Aside: For those of you who have seen My Week with Marilyn, I thought that this movie also shed a bit of light on her personal struggles with mental health and the darkness she often felt because of it.

    • chairmanmeeeow says:

      Snicklefritz, I totally agree that some doctors are too quick to write a prescription. Yes, I understand that many people truly do rely on medications to manage their disabilities (be it mental, physical, or any sort of invisible disability), but there are just as many individuals who purposely obtain prescriptions for the wrong reasons. I definitely know a few people who have gone to their doctor knowing how easily they would be able to get a prescription for Adderall, with every intention of using it to excel in school, or selling it to make a profit after. I definitely believe that their needs to be a more definitive, reliable way of testing for certain mental disabilities, and that doctors need to be more diligent in offering alternative methods. Even if appropriately prescribed, no one wants to be reliant on pills for their entire life, and I think emphasis needs to be placed on working through the problem without medicating, if at all possible.

      • pinkpanther2287 says:

        I agree – I feel doctors are too quick to prescribe medication to deal with mental (or physical) illness. I find it ironic that it’s those who have disposable incomes (so those who are not lower class) who are the ones that abuse medication. At the same time, these are the SAME individuals who are likely to give those with disabilities a hard time. It’s okay to use medication in order to enhance one’s performance for something other than the medicine’s intended use, but no when medication actually NEEDS to be taken to manage a mental or physical disability?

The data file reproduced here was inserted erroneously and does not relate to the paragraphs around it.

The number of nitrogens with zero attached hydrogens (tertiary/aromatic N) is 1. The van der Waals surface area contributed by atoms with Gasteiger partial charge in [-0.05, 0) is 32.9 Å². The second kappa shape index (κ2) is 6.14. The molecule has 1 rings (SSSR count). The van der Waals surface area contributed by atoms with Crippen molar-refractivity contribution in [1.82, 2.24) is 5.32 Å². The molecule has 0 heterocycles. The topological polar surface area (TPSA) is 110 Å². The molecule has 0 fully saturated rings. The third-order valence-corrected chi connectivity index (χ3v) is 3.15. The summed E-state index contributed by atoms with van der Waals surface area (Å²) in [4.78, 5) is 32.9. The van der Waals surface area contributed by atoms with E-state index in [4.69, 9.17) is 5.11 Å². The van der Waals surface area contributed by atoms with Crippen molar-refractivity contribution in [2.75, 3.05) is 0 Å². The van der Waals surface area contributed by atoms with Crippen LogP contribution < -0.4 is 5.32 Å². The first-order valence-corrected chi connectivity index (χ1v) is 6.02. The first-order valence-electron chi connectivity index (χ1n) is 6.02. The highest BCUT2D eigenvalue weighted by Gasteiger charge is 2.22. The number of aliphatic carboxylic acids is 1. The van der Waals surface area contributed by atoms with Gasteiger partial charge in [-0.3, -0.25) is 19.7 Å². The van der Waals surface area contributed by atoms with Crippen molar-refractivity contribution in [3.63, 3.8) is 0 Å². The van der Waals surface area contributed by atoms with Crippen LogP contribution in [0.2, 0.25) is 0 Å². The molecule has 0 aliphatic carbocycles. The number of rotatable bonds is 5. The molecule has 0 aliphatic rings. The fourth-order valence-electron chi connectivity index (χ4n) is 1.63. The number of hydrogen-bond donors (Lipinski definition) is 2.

When you think of it this way, who’s really in the position to make these judgements and define these stigmas?

  4. TA-Andria says:

    Why exactly is medication considered necessary for neuro-variant conditions such as bipolar disorder? Why is rejecting the medicalization of neuro-variant conditions potentially dangerous? How can non neuro-variant individuals support individuals who are neuro-variant in non-paternalistic ways? Do neuro-variant individuals have a responsibility to “out” themselves in order to combat stigma?

    • pinkpanther2287 says:

      As portrayed in the movie, bipolar disorder can have potentially dangerous effects to not only the individual, but among family and friends as well. In Pat’s case, he had an unstable tempter which led to violent episodes – therefore, it was to everyone’s benefit that he maintain his medicine regime.
      It is important that non neuro-variant individuals remain patient and supportive of the individual. They must not treat them differently or talk down to them. This is especially important given the fact that they know full well the effects of the medical condition. It is the responsibility of family and friends to help build their confidence.
      If family and friends have done their job, then the individual should be confident enough to share the reality of their condition with others. If that’s the case, then even if there is a stigma on those with nero-variant conditions, it shouldn’t matter to the individual. Like anyone who experiences differences beyond what is perceived to be “normal,” as long as they have confidence and self-respect, what others think shouldn’t matter.